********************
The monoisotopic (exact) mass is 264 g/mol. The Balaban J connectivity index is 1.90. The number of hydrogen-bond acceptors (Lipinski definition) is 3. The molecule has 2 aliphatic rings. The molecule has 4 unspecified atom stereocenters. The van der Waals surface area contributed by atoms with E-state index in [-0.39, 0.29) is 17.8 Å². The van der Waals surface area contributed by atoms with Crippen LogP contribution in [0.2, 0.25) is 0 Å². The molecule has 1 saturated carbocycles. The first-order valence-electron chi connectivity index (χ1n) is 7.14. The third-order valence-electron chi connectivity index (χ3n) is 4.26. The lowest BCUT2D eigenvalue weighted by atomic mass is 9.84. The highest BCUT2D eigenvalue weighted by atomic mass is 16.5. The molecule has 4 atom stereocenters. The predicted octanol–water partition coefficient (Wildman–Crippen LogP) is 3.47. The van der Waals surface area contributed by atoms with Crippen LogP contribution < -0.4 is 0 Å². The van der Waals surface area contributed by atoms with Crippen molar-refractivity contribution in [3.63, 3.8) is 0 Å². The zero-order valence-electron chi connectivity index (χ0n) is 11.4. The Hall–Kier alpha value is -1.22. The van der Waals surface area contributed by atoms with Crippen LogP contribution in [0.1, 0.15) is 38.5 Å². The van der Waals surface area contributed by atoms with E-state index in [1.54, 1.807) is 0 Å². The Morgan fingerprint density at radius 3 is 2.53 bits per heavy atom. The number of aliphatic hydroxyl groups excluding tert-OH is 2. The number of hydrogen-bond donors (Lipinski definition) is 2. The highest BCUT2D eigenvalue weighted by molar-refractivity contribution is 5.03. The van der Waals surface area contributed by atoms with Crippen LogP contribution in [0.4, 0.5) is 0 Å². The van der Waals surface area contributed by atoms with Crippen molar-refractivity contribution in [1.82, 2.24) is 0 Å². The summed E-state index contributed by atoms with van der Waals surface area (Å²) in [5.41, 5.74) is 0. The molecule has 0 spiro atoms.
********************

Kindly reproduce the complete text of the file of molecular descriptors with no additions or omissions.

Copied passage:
The monoisotopic (exact) mass is 264 g/mol. The Balaban J connectivity index is 1.90. The number of hydrogen-bond acceptors (Lipinski definition) is 3. The molecule has 2 aliphatic rings. The molecule has 4 unspecified atom stereocenters. The van der Waals surface area contributed by atoms with E-state index in [-0.39, 0.29) is 17.8 Å². The van der Waals surface area contributed by atoms with Crippen LogP contribution in [0.2, 0.25) is 0 Å². The molecule has 1 saturated carbocycles. The first-order valence-electron chi connectivity index (χ1n) is 7.14. The third-order valence-electron chi connectivity index (χ3n) is 4.26. The lowest BCUT2D eigenvalue weighted by atomic mass is 9.84. The highest BCUT2D eigenvalue weighted by atomic mass is 16.5. The molecule has 4 atom stereocenters. The predicted octanol–water partition coefficient (Wildman–Crippen LogP) is 3.47. The van der Waals surface area contributed by atoms with Crippen LogP contribution < -0.4 is 0 Å². The van der Waals surface area contributed by atoms with Crippen molar-refractivity contribution in [3.63, 3.8) is 0 Å². The zero-order valence-electron chi connectivity index (χ0n) is 11.4. The Hall–Kier alpha value is -1.22. The van der Waals surface area contributed by atoms with Crippen LogP contribution in [0.1, 0.15) is 38.5 Å². The van der Waals surface area contributed by atoms with E-state index in [1.54, 1.807) is 0 Å². The Morgan fingerprint density at radius 3 is 2.53 bits per heavy atom. The number of aliphatic hydroxyl groups excluding tert-OH is 2. The number of hydrogen-bond donors (Lipinski definition) is 2. The highest BCUT2D eigenvalue weighted by molar-refractivity contribution is 5.03. The van der Waals surface area contributed by atoms with Crippen LogP contribution in [0.4, 0.5) is 0 Å². The van der Waals surface area contributed by atoms with Crippen molar-refractivity contribution in [1.82, 2.24) is 0 Å². The summed E-state index contributed by atoms with van der Waals surface area (Å²) in [5.41, 5.74) is 0. The molecule has 0 spiro atoms.